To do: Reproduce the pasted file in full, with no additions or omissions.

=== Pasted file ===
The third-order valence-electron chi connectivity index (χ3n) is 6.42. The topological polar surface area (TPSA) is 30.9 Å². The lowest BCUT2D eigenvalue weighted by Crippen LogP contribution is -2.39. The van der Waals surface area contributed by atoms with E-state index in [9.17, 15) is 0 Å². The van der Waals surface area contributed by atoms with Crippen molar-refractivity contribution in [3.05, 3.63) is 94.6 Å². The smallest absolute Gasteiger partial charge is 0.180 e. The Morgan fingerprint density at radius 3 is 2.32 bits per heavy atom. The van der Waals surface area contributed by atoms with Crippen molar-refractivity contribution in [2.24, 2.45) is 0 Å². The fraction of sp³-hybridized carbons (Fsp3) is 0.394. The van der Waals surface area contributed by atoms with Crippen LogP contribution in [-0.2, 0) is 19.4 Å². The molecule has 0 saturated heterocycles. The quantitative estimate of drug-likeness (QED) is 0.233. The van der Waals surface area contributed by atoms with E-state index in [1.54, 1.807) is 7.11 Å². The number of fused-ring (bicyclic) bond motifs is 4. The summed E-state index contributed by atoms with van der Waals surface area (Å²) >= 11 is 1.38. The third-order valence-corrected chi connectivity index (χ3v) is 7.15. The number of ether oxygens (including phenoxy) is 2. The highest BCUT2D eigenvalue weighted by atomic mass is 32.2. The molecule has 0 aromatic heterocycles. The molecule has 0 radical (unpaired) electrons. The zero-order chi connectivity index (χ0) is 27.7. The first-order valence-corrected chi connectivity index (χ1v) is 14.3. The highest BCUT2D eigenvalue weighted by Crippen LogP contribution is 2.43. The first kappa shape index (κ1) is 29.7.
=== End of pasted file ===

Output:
The third-order valence-electron chi connectivity index (χ3n) is 6.42. The topological polar surface area (TPSA) is 30.9 Å². The lowest BCUT2D eigenvalue weighted by Crippen LogP contribution is -2.39. The van der Waals surface area contributed by atoms with E-state index in [9.17, 15) is 0 Å². The van der Waals surface area contributed by atoms with Crippen molar-refractivity contribution in [3.05, 3.63) is 94.6 Å². The smallest absolute Gasteiger partial charge is 0.180 e. The Morgan fingerprint density at radius 3 is 2.32 bits per heavy atom. The van der Waals surface area contributed by atoms with Crippen molar-refractivity contribution in [2.24, 2.45) is 0 Å². The fraction of sp³-hybridized carbons (Fsp3) is 0.394. The van der Waals surface area contributed by atoms with Crippen LogP contribution in [-0.2, 0) is 19.4 Å². The molecule has 0 saturated heterocycles. The quantitative estimate of drug-likeness (QED) is 0.233. The van der Waals surface area contributed by atoms with E-state index in [1.54, 1.807) is 7.11 Å². The number of fused-ring (bicyclic) bond motifs is 4. The summed E-state index contributed by atoms with van der Waals surface area (Å²) >= 11 is 1.38. The third-order valence-corrected chi connectivity index (χ3v) is 7.15. The number of ether oxygens (including phenoxy) is 2. The highest BCUT2D eigenvalue weighted by atomic mass is 32.2. The molecule has 0 aromatic heterocycles. The molecule has 0 radical (unpaired) electrons. The zero-order chi connectivity index (χ0) is 27.7. The first-order valence-corrected chi connectivity index (χ1v) is 14.3. The highest BCUT2D eigenvalue weighted by Crippen LogP contribution is 2.43. The first kappa shape index (κ1) is 29.7.